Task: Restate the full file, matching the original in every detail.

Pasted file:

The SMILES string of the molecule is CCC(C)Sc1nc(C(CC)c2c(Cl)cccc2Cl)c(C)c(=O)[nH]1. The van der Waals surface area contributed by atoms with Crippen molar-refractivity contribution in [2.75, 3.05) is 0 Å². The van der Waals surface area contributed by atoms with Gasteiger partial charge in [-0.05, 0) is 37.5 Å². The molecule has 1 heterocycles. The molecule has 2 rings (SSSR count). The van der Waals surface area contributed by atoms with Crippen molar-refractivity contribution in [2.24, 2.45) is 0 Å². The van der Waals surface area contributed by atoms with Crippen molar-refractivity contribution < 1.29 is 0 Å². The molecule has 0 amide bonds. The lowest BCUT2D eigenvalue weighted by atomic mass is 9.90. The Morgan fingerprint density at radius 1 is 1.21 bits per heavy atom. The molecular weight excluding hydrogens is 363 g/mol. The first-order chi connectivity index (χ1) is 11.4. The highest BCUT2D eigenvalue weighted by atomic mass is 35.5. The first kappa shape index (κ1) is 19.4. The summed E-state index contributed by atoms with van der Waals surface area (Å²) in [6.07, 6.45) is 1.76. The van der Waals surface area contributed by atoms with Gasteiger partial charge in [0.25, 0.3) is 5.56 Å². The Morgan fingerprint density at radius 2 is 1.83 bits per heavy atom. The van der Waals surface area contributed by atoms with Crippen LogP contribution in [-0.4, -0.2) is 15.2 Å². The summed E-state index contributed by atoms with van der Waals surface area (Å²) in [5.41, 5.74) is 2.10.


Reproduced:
The SMILES string of the molecule is CCC(C)Sc1nc(C(CC)c2c(Cl)cccc2Cl)c(C)c(=O)[nH]1. The van der Waals surface area contributed by atoms with Crippen molar-refractivity contribution in [2.75, 3.05) is 0 Å². The van der Waals surface area contributed by atoms with Gasteiger partial charge in [-0.05, 0) is 37.5 Å². The molecule has 1 heterocycles. The molecule has 2 rings (SSSR count). The van der Waals surface area contributed by atoms with Crippen molar-refractivity contribution in [2.24, 2.45) is 0 Å². The van der Waals surface area contributed by atoms with Crippen molar-refractivity contribution < 1.29 is 0 Å². The molecule has 0 amide bonds. The lowest BCUT2D eigenvalue weighted by atomic mass is 9.90. The Morgan fingerprint density at radius 1 is 1.21 bits per heavy atom. The molecular weight excluding hydrogens is 363 g/mol. The first-order chi connectivity index (χ1) is 11.4. The highest BCUT2D eigenvalue weighted by atomic mass is 35.5. The first kappa shape index (κ1) is 19.4. The summed E-state index contributed by atoms with van der Waals surface area (Å²) in [6.07, 6.45) is 1.76. The van der Waals surface area contributed by atoms with Gasteiger partial charge in [0.25, 0.3) is 5.56 Å². The Morgan fingerprint density at radius 2 is 1.83 bits per heavy atom. The van der Waals surface area contributed by atoms with Crippen LogP contribution in [-0.4, -0.2) is 15.2 Å². The summed E-state index contributed by atoms with van der Waals surface area (Å²) in [5.41, 5.74) is 2.10.